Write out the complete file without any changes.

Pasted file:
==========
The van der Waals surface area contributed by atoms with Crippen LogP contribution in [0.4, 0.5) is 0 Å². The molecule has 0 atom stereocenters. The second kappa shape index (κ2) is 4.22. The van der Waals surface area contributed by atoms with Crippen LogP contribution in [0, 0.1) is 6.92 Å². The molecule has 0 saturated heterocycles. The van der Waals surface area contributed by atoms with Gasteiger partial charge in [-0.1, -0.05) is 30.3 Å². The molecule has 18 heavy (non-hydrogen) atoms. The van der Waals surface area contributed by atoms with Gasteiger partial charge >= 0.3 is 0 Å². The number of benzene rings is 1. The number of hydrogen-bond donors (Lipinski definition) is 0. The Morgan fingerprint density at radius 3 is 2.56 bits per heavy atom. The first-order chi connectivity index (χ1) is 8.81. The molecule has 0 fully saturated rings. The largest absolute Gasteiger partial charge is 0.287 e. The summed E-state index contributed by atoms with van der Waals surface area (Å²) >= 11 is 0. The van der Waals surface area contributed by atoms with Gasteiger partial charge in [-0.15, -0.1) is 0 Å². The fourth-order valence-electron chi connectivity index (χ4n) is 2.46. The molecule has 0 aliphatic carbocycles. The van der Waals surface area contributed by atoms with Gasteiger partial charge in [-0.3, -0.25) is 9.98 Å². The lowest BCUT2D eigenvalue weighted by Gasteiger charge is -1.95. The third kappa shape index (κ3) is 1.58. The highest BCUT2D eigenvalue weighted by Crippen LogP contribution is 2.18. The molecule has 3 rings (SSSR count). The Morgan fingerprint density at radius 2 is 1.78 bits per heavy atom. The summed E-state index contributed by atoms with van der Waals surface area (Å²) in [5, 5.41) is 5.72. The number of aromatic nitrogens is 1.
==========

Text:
The van der Waals surface area contributed by atoms with Crippen LogP contribution in [0.4, 0.5) is 0 Å². The molecule has 0 atom stereocenters. The second kappa shape index (κ2) is 4.22. The van der Waals surface area contributed by atoms with Crippen LogP contribution in [0, 0.1) is 6.92 Å². The molecule has 0 saturated heterocycles. The van der Waals surface area contributed by atoms with Gasteiger partial charge in [-0.1, -0.05) is 30.3 Å². The molecule has 18 heavy (non-hydrogen) atoms. The van der Waals surface area contributed by atoms with Gasteiger partial charge >= 0.3 is 0 Å². The number of benzene rings is 1. The number of hydrogen-bond donors (Lipinski definition) is 0. The Morgan fingerprint density at radius 3 is 2.56 bits per heavy atom. The first-order chi connectivity index (χ1) is 8.81. The molecule has 0 fully saturated rings. The largest absolute Gasteiger partial charge is 0.287 e. The summed E-state index contributed by atoms with van der Waals surface area (Å²) >= 11 is 0. The van der Waals surface area contributed by atoms with Gasteiger partial charge in [-0.15, -0.1) is 0 Å². The fourth-order valence-electron chi connectivity index (χ4n) is 2.46. The molecule has 0 aliphatic carbocycles. The van der Waals surface area contributed by atoms with Gasteiger partial charge in [-0.3, -0.25) is 9.98 Å². The lowest BCUT2D eigenvalue weighted by Gasteiger charge is -1.95. The third kappa shape index (κ3) is 1.58. The highest BCUT2D eigenvalue weighted by Crippen LogP contribution is 2.18. The molecule has 3 rings (SSSR count). The Morgan fingerprint density at radius 2 is 1.78 bits per heavy atom. The summed E-state index contributed by atoms with van der Waals surface area (Å²) in [5, 5.41) is 5.72. The number of aromatic nitrogens is 1.